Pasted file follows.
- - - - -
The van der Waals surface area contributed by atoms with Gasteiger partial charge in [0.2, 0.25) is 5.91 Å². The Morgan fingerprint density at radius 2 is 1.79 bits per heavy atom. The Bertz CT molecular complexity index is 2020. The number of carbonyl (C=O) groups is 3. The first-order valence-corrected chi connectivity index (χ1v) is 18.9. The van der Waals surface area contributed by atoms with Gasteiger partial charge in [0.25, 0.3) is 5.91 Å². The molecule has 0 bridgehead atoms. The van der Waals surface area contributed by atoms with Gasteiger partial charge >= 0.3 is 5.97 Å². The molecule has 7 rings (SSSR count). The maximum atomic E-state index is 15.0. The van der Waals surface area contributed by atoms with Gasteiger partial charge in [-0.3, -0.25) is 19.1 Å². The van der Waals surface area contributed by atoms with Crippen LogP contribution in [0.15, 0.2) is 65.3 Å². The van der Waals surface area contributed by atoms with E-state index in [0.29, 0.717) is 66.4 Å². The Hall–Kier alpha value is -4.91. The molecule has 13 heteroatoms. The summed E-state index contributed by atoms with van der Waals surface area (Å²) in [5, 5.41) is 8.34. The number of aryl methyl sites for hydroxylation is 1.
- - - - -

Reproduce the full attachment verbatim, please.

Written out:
The van der Waals surface area contributed by atoms with Gasteiger partial charge in [0.2, 0.25) is 5.91 Å². The Morgan fingerprint density at radius 2 is 1.79 bits per heavy atom. The Bertz CT molecular complexity index is 2020. The number of carbonyl (C=O) groups is 3. The first-order valence-corrected chi connectivity index (χ1v) is 18.9. The van der Waals surface area contributed by atoms with Gasteiger partial charge in [0.25, 0.3) is 5.91 Å². The molecule has 0 bridgehead atoms. The van der Waals surface area contributed by atoms with Gasteiger partial charge >= 0.3 is 5.97 Å². The molecule has 7 rings (SSSR count). The maximum atomic E-state index is 15.0. The van der Waals surface area contributed by atoms with Gasteiger partial charge in [-0.3, -0.25) is 19.1 Å². The van der Waals surface area contributed by atoms with Crippen LogP contribution in [0.15, 0.2) is 65.3 Å². The van der Waals surface area contributed by atoms with E-state index in [0.29, 0.717) is 66.4 Å². The Hall–Kier alpha value is -4.91. The molecule has 13 heteroatoms. The summed E-state index contributed by atoms with van der Waals surface area (Å²) in [5, 5.41) is 8.34. The number of aryl methyl sites for hydroxylation is 1.